May 24th, 2024

Bill would grant Alberta powers to fire municipal councillors, postpone elections

By Lisa Johnson, The Canadian Press on April 25, 2024.

Minister of Municipal Affairs Ric McIver and Alberta Premier Danielle Smith introduce legislation addressing agreements between the federal government and provincial entities in Edmonton on April 10, 2024. THE CANADIAN PRESS/Jason Franson

EDMONTON – The Alberta government has introduced a bill that would grant it sweeping powers over municipalities, including the right to fire councillors, overturn bylaws and postpone elections.

The proposed law would also allow political parties to run on municipal ballots in Edmonton and Calgary as soon as next year.

Municipal Affairs Minster Ric McIver says the new powers are justified to ensure fair elections and accountability from municipal leaders, and they would only be used as a last resort.

“My most fervent wish is that this authority is never ever used. We don’t want to intervene in municipal matters,” McIver told reporters before the bill was introduced in the legislature Thursday.

He said the criteria for removing councillors would be decided by Premier Danielle Smith’s cabinet on a case-by-case basis.

“I think the public would be most unforgiving of us if we make a decision to dismiss a duly elected councillor and don’t have a darn good reason,” McIver said.

The provincial government’s authority over local bylaws was previously limited to land-use and, more recently, public masking and vaccinations.

McIver said the province needs the bill to ensure municipalities are governing on affairs that are within their jurisdiction.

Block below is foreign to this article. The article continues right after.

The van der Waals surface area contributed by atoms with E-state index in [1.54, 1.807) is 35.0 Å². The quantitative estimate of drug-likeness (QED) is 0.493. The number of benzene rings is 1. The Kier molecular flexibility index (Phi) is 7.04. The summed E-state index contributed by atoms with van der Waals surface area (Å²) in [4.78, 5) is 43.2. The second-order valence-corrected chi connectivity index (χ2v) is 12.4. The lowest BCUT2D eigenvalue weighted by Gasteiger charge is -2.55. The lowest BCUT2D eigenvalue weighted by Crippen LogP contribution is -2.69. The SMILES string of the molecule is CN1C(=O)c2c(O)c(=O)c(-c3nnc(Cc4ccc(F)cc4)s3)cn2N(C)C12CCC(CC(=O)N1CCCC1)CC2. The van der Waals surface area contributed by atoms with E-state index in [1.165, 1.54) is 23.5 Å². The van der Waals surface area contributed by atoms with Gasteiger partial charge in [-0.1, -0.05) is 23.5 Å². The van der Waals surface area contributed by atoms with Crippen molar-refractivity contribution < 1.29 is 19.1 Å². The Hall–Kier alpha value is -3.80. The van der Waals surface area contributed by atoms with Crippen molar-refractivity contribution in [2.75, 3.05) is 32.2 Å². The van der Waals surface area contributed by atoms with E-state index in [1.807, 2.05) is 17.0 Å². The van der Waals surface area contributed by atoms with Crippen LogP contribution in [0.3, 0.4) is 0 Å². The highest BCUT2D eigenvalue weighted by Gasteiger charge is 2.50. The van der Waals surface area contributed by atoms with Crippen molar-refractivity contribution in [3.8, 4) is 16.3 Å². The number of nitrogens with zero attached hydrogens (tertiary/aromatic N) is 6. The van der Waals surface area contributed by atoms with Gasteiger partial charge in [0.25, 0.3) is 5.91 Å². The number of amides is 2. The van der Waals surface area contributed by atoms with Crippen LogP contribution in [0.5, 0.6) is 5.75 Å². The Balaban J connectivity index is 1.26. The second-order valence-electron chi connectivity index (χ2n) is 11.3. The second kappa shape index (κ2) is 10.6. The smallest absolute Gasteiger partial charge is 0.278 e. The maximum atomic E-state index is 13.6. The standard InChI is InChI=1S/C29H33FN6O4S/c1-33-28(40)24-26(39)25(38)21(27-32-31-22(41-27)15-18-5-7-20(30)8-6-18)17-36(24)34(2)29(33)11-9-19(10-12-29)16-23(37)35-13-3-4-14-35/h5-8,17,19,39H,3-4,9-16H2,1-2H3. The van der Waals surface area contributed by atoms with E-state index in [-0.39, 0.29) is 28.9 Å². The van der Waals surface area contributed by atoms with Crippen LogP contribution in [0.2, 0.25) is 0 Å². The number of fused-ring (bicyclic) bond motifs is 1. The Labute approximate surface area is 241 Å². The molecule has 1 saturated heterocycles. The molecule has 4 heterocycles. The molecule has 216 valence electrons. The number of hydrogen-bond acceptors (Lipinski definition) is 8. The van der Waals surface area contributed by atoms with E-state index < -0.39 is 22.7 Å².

The bill makes other changes. It would ban the use of electronic voting tabulators, forcing municipalities to hand-count ballots, in order to better protect the integrity of the vote, said McIver.

“If we can reduce doubt in the public’s confidence about who is declared the winners, we think that rises above all other considerations.”

The move to political parties being allowed on municipal slates has been opposed by municipalities. But McIver said the goal is to strengthen trust in local government.

In the past, Smith has taken aim at the province’s two largest cities, saying in February that single-use plastic bylaws showed city councils had gone off the partisan rails.

“Because they’re getting far more political and far more ideological, there probably needs to be more transparency about that,” she said at the time.

Two weeks ago, Smith’s United Conservative Party government also introduced a bill that would give it the power to veto any deal between the federal government and provincial entities, including municipalities and post-secondary schools.

This report by The Canadian Press was first published April 25, 2024.

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